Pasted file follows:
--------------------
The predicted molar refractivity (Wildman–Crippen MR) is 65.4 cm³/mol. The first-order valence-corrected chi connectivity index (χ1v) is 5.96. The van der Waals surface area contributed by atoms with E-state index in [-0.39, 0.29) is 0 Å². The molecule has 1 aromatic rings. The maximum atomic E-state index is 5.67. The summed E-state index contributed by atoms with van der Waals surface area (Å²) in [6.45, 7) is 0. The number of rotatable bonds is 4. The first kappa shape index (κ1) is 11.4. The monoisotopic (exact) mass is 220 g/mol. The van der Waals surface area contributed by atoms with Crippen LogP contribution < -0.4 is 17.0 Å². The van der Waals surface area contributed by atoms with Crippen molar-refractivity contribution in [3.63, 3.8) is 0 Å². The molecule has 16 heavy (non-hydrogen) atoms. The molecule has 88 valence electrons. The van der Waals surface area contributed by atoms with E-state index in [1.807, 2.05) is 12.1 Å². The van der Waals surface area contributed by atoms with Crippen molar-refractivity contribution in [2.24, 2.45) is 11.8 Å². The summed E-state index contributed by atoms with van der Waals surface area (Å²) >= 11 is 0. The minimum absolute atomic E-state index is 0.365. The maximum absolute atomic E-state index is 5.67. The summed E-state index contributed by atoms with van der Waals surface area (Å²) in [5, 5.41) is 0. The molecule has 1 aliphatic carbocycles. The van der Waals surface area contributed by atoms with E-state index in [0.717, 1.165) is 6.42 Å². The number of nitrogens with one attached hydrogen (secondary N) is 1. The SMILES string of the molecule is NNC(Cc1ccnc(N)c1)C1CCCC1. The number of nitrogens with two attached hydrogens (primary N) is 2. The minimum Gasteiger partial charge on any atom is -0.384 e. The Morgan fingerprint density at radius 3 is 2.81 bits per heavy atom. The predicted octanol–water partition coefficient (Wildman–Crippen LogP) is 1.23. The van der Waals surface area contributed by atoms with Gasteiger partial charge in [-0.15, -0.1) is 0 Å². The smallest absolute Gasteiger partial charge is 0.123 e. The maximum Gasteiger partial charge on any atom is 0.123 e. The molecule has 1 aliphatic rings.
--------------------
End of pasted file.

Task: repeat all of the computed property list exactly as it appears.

The predicted molar refractivity (Wildman–Crippen MR) is 65.4 cm³/mol. The first-order valence-corrected chi connectivity index (χ1v) is 5.96. The van der Waals surface area contributed by atoms with E-state index in [-0.39, 0.29) is 0 Å². The molecule has 1 aromatic rings. The maximum atomic E-state index is 5.67. The summed E-state index contributed by atoms with van der Waals surface area (Å²) in [6.45, 7) is 0. The number of rotatable bonds is 4. The first kappa shape index (κ1) is 11.4. The monoisotopic (exact) mass is 220 g/mol. The van der Waals surface area contributed by atoms with Crippen LogP contribution < -0.4 is 17.0 Å². The van der Waals surface area contributed by atoms with Crippen molar-refractivity contribution in [3.63, 3.8) is 0 Å². The molecule has 16 heavy (non-hydrogen) atoms. The molecule has 88 valence electrons. The van der Waals surface area contributed by atoms with E-state index in [1.807, 2.05) is 12.1 Å². The van der Waals surface area contributed by atoms with Crippen molar-refractivity contribution in [2.24, 2.45) is 11.8 Å². The summed E-state index contributed by atoms with van der Waals surface area (Å²) >= 11 is 0. The minimum absolute atomic E-state index is 0.365. The maximum absolute atomic E-state index is 5.67. The summed E-state index contributed by atoms with van der Waals surface area (Å²) in [5, 5.41) is 0. The molecule has 1 aliphatic carbocycles. The van der Waals surface area contributed by atoms with E-state index in [0.717, 1.165) is 6.42 Å². The number of nitrogens with one attached hydrogen (secondary N) is 1. The SMILES string of the molecule is NNC(Cc1ccnc(N)c1)C1CCCC1. The number of nitrogens with two attached hydrogens (primary N) is 2. The minimum Gasteiger partial charge on any atom is -0.384 e. The Morgan fingerprint density at radius 3 is 2.81 bits per heavy atom. The predicted octanol–water partition coefficient (Wildman–Crippen LogP) is 1.23. The van der Waals surface area contributed by atoms with Gasteiger partial charge in [-0.15, -0.1) is 0 Å². The smallest absolute Gasteiger partial charge is 0.123 e. The maximum Gasteiger partial charge on any atom is 0.123 e. The molecule has 1 aliphatic rings.